The strategic alliance is buoyed by a new technology, called the Media
Access Control and Vector Orthogonal Frequency Division Multiplexing, which offer two-way data, voice and video communications over the
air to homes and businesses at high speeds. VOFDM lowers the cost of
offering a wireless network and increases subscriber coverage.
The devices work quite well in congested cities by staunching
line-of-sight, distance reach and antenna size problems of existing
wireless systems. Cisco expects to standardize these multiple supply source
systems, enabling businesses to receive broadband access in more areas at lower costs.
“Cisco’s goal is to bring the Internet revolution to as many people as
possible, and our new wireless technology and partners will play a key
role,” said Donald Listwin, executive vice president of Cisco Systems.
“With a global team of silicon, consumer electronics and service partners we will bring innovative new access options to our customers.”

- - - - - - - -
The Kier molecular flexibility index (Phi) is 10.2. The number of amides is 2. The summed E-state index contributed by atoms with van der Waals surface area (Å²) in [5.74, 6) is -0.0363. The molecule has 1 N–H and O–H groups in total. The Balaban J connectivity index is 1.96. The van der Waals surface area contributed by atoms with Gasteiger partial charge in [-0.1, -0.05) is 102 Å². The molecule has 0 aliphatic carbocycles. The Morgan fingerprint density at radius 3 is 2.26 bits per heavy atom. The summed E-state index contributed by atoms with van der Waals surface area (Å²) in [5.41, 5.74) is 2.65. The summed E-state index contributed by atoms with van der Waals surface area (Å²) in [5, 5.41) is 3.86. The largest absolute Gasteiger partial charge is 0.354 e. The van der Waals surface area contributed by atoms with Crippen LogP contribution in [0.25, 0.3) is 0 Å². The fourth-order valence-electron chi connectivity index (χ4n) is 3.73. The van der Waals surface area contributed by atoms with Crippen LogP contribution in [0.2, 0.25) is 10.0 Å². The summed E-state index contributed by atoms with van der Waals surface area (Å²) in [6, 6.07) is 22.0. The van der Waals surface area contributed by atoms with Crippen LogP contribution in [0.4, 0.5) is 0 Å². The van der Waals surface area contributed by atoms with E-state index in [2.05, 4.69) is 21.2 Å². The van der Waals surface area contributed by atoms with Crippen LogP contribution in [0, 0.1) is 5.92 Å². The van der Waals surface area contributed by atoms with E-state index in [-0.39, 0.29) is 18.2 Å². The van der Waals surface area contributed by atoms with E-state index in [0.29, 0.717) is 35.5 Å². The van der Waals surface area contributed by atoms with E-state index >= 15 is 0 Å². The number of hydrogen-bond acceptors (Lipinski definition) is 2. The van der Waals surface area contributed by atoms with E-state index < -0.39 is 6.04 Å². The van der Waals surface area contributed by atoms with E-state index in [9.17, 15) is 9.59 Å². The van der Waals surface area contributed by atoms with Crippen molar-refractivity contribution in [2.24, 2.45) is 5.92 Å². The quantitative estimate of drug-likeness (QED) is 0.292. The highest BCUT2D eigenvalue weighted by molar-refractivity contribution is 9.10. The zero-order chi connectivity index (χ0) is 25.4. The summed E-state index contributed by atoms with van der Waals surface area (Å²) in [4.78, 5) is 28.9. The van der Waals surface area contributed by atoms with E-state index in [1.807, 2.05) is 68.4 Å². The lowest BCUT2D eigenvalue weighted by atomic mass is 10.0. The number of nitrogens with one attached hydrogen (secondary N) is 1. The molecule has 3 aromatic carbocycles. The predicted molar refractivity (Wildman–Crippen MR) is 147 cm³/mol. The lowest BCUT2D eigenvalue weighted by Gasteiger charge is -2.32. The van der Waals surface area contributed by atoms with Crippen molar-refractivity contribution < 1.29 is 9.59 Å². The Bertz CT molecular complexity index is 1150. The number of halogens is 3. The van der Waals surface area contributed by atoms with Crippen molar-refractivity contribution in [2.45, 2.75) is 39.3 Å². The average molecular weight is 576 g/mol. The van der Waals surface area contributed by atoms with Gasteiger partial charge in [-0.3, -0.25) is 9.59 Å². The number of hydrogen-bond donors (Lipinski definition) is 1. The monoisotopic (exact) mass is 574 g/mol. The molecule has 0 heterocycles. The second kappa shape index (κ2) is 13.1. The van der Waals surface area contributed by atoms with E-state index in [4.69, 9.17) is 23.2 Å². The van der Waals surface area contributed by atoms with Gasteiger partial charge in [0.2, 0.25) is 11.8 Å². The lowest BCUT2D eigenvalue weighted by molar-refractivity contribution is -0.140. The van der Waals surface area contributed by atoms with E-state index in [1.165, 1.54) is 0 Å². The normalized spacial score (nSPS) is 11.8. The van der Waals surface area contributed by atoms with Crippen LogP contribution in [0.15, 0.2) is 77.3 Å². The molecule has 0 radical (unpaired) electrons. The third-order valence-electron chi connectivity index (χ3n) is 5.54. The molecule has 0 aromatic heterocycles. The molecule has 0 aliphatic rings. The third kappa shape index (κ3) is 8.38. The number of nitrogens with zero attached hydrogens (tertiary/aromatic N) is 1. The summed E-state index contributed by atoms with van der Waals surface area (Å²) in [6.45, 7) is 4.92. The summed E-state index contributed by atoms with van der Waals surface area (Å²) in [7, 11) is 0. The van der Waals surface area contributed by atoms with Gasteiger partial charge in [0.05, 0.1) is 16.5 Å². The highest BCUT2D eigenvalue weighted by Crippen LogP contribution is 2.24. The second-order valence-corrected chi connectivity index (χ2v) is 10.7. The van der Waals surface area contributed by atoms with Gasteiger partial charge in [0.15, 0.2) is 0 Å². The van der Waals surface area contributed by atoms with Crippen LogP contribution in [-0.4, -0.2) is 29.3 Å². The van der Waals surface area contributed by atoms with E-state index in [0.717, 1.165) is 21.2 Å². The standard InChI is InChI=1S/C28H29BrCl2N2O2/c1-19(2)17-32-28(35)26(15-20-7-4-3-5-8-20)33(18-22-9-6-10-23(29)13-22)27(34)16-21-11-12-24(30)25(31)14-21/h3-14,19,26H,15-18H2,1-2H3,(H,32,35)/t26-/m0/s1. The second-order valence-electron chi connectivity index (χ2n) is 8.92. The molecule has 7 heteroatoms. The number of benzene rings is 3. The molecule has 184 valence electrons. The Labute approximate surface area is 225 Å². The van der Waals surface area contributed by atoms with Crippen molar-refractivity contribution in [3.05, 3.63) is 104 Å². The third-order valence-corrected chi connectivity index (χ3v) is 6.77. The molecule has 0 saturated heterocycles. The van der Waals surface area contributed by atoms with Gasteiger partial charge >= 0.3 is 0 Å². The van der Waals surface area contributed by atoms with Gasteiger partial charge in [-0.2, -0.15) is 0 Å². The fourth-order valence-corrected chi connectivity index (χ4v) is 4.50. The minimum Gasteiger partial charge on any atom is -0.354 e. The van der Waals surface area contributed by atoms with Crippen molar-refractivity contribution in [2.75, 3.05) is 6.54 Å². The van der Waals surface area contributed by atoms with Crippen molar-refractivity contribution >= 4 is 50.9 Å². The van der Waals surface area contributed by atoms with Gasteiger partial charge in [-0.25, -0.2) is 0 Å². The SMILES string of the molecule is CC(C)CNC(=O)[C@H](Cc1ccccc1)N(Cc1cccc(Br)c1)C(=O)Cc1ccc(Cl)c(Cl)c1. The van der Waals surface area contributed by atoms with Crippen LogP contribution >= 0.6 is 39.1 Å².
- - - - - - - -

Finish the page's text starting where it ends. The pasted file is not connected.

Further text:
Separately Tuesday, Cisco Systems Tuesday purchased Tasmania Network Systems Inc., a leading developer of
network caching software technology for $25 million in stock.
Cisco will swap $25 million of stock for all outstanding shares, warrants and options of the privately-held Tasmania.
Cisco will incorporate Tasmania’s technologies into its Cache Engine 500
series of products to offer its service provider and enterprise customers efficient content networking services, including content-aware network
Network caching accelerates content transmission and network performance by localizing traffic patterns. This moves data closer to the user, saving the client time and money.